Sen. Rand Paul (R-Ky.) demonstrated in his filibuster of John Brennan exactly why he is a formidable force and why 2016 contenders and their supporters should be nervous.
Paul, in carrying on a filibuster hour after hour gaining adherents including the minority leader who vowed to oppose cloture, demonstrated remarkable discipline, and I don’t just refer to his ability to stay on his feet. At times he ventured into skepticism about the war on terror itself, but he largely kept his remarks on issues (constitutional protection, separation of powers, President Obama’s executive imperialism) that will unite all Republicans and a great many libertarians and even independents. He talked conversationally and fluently, even when voicing views with which some hawks disagree (i.e., whether a war can go on without time and geographic limits). He appeared principled but not unhinged, managing to unite Republicans and put the left and the media (I repeat) on defense for not having taken up the drone cause themselves and for failing to demand any level of transparency from an administration that has refused to cough up information on everything from the Osama bin Laden files to the terrorist attack in Benghazi, Libya. And Paul used his time wisely, not merely reading from speeches or documents (or the phone book, as in the old-style filibusters), but speaking about the danger of aggregating power in the executive.
Paul has a sense of political timing few others have. He simply grabbed the floor on a snow day without much else going on and managed to get the attention of the entire political chattering class. He didn’t make a to-do about getting votes to defeat cloture; he conducted an actual, talking filibuster, which proved to be interesting and dramatic.
It is an interesting contrast to the CPAC disaster this week. This is, if you will, the New Right vs. the Old Right. Strict ideology isn’t what separates them, although there are some clear differences. (Paul has favored allowing states to decide same-sex marriage and has backed immigration reform.) Rather, it is the degree of media savviness, flair for the dramatic, and principled opposition that divides a fading old guard from the GOP’s future leaders.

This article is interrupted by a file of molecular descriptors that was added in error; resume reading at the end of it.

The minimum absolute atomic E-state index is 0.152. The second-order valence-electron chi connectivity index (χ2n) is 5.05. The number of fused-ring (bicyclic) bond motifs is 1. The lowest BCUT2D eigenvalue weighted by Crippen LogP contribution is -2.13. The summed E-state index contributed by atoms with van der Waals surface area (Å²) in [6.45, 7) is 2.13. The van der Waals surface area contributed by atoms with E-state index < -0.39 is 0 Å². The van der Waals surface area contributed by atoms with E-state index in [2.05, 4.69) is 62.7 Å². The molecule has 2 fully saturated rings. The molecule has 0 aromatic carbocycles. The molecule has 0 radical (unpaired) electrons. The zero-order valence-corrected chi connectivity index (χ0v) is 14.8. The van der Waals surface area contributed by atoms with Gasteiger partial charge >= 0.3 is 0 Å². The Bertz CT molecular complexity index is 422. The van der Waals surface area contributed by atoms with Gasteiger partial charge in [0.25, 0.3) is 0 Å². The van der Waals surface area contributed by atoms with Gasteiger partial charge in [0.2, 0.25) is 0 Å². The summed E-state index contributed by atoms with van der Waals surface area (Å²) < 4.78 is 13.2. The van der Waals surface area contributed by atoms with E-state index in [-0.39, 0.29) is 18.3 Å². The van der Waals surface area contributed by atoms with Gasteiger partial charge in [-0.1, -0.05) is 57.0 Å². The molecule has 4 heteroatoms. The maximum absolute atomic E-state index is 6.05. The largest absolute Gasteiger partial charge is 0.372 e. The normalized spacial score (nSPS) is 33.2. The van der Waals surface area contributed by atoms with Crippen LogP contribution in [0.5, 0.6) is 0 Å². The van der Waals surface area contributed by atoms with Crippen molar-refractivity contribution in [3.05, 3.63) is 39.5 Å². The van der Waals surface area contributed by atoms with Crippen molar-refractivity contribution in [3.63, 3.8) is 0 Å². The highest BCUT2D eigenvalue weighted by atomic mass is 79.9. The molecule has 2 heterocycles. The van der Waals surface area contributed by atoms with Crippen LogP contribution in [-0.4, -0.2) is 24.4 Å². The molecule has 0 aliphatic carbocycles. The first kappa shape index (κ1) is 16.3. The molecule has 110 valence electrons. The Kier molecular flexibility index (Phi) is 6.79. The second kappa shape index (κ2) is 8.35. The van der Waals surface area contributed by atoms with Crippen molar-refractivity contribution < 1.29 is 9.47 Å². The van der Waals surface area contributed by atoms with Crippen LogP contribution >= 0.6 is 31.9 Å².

Sen. Marco Rubio (R-Fla.) has a different approach to national security and a different persona. But he, too, has shown a political flair, an ability to take on his own party (for example, on immigration) without being disagreeable and an adeptness at seizing the media spotlight. He too joined the filibuster, quoting rappers and The Godfather. The New Right, you see, is culturally clued in and entirely comfortable using old and new media. When Sen. Ted Cruz (R-Tex.) read Tweets encouraging Paul you realized this is not your father’s GOP.
There is a reason Rubio and Paul, different in many respects, are rising above the crowd these days and getting heaps of media attention. They are both excellent politicians with a good read on the national mood. They both cut across partisan lines, each in his own way, and seem unlike other run-of-the-mill politicians. They remind us that politics is in large part about performance and persuasion. Both of these men have proven skilled practitioners of 21st century politics. However one feels about them as future candidates for higher office (and I’d submit we should stop evaluating office-holders on that basis for now), they provide guidance to the party on how to innovate and refresh a movement that has grown stale and ineffective.
The entire GOP got a shot in the arm, and as he was in the sequester, the president was outfoxed on substance and style. One senator — that is all it takes.